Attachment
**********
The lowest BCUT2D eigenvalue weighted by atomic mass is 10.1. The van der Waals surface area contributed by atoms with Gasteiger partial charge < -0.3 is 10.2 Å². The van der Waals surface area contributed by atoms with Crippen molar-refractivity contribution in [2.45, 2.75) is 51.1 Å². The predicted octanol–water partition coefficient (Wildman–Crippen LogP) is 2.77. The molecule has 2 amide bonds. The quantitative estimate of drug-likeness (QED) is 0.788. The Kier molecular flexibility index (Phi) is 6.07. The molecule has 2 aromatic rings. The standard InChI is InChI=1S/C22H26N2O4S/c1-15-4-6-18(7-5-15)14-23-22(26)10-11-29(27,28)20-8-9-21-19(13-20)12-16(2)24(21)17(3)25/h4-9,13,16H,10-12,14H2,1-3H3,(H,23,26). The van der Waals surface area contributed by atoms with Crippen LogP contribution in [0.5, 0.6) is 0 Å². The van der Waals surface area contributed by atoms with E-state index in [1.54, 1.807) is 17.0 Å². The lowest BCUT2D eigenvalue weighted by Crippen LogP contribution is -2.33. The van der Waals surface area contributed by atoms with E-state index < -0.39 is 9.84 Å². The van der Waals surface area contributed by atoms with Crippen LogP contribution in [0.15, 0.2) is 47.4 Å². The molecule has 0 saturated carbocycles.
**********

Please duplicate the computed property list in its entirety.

The lowest BCUT2D eigenvalue weighted by atomic mass is 10.1. The van der Waals surface area contributed by atoms with Gasteiger partial charge < -0.3 is 10.2 Å². The van der Waals surface area contributed by atoms with Crippen molar-refractivity contribution in [2.45, 2.75) is 51.1 Å². The predicted octanol–water partition coefficient (Wildman–Crippen LogP) is 2.77. The molecule has 2 amide bonds. The quantitative estimate of drug-likeness (QED) is 0.788. The Kier molecular flexibility index (Phi) is 6.07. The molecule has 2 aromatic rings. The standard InChI is InChI=1S/C22H26N2O4S/c1-15-4-6-18(7-5-15)14-23-22(26)10-11-29(27,28)20-8-9-21-19(13-20)12-16(2)24(21)17(3)25/h4-9,13,16H,10-12,14H2,1-3H3,(H,23,26). The van der Waals surface area contributed by atoms with Crippen LogP contribution in [0.5, 0.6) is 0 Å². The van der Waals surface area contributed by atoms with E-state index in [1.54, 1.807) is 17.0 Å². The lowest BCUT2D eigenvalue weighted by Crippen LogP contribution is -2.33. The van der Waals surface area contributed by atoms with E-state index < -0.39 is 9.84 Å². The van der Waals surface area contributed by atoms with Crippen LogP contribution in [0.15, 0.2) is 47.4 Å². The molecule has 0 saturated carbocycles.